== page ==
JOEL S. LIPPMAN, M.D., Plaintiff-Appellant,
ETHICON, INC. and JOHNSON & JOHNSON, INC., Defendants-Respondents.
Argued January 19, 2012
On appeal from Superior Court of New Jersey, Law Division, Middlesex County, Docket No. L-9025-06.
Bruce P. McMoran argued the cause for appellant (McMoran, O'Connor & Bramley, attorneys; Mr. McMoran, of counsel; Mr. McMoran and Michael F. O'Connor, on the briefs).
Francis X. Dee argued the cause for respondents (McElroy, Deutsch, Mulvaney & Carpenter L.L.P. and Howard M. Radzely (Morgan, Lewis & Bockius L.L.P.) of the District of Columbia bar, admitted pro hac vice, attorneys for respondents; Mr. Dee and Mr. Radzely, of counsel; Mr. Dee,
Mr. Radzely, Stephen F. Payerle, and Elena Chkolnikova, on the brief).
Before Judges Fuentes, Harris, and Koblitz.
Plaintiff Joel S. Lippman, M.D., filed a complaint against his former employer, defendant Ethicon, Inc., a subsidiary of defendant Johnson & Johnson, Inc. (J&J), alleging a violation of the protections afforded to whistleblowers by the Legislature under the Conscientious Employee Protection Act (CEPA), N.J.S.A. 34:19-1 to -8. Plaintiff appeals from the order of the Law Division, granting defendants' motion for summary judgment and dismissing the cause of action as a matter of law.
Accepting plaintiff's allegations as true for purposes of deciding the summary judgment motion, the trial court held that plaintiff did not present a prima facie case under CEPA. The motion judge found that "[a]ll evidence indicates that [p]laintiff performed his job by notifying his supervisors of issues and Ethicon responded appropriately." Relying in part on this court's decision in Massarano v. New Jersey Transit, 400 N.J.Super. 474 (App. Div. 2008), the motion judge concluded that plaintiff admitted "it was his job to bring forth issues regarding the safety of drugs and products, " thus he "failed to show that he performed a whistle-blowing activity."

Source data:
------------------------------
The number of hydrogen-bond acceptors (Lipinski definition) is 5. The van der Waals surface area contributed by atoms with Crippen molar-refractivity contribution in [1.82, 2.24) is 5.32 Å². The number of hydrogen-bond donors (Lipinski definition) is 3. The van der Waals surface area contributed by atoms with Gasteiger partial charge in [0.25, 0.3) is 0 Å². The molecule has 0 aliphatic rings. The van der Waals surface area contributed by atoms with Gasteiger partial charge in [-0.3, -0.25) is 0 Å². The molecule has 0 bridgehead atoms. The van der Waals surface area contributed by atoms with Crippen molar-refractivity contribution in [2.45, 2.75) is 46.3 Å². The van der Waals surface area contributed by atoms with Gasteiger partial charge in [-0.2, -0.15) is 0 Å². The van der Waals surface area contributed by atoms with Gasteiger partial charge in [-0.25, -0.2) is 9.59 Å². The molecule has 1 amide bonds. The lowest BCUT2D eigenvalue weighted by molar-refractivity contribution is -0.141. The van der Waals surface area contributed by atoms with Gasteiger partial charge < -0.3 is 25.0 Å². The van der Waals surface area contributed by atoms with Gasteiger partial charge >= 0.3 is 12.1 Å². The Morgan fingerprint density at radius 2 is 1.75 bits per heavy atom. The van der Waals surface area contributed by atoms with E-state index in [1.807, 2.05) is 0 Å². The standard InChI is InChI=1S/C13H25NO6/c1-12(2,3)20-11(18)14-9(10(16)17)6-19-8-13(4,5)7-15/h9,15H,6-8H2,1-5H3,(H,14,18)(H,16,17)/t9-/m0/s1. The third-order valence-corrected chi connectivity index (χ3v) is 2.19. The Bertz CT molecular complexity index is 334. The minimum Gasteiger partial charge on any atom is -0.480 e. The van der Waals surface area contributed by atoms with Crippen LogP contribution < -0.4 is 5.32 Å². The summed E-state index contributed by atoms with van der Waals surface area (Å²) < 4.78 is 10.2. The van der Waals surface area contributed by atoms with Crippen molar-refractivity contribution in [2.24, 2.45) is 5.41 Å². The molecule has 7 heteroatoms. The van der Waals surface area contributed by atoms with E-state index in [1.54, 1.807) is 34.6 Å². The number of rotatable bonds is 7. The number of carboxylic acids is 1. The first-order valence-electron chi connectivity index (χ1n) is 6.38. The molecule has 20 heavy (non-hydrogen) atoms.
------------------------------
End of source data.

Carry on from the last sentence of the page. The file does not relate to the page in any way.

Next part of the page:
On appeal, plaintiff argues that the motion judge's "narrow interpretation of CEPA" runs counter to the Supreme Court's repeated admonitions that, as a remedial statute, CEPA should be construed liberally to effectuate its social goal of protecting employees who report workplace misconduct from retaliation. Battaglia v. United Parcel Service, __ N.J. __, (2013) (slip op. at 45-46) (citing Dzwonar v. McDevitt, 177 N.J. 451, 461-62 (2003)). According to plaintiff, the trial court misread our dictum in Massarano to create a class of employees who, as a matter of law, fall outside CEPA's protection merely because they were hired to monitor and express an opinion about the employer's compliance with relevant laws and regulations.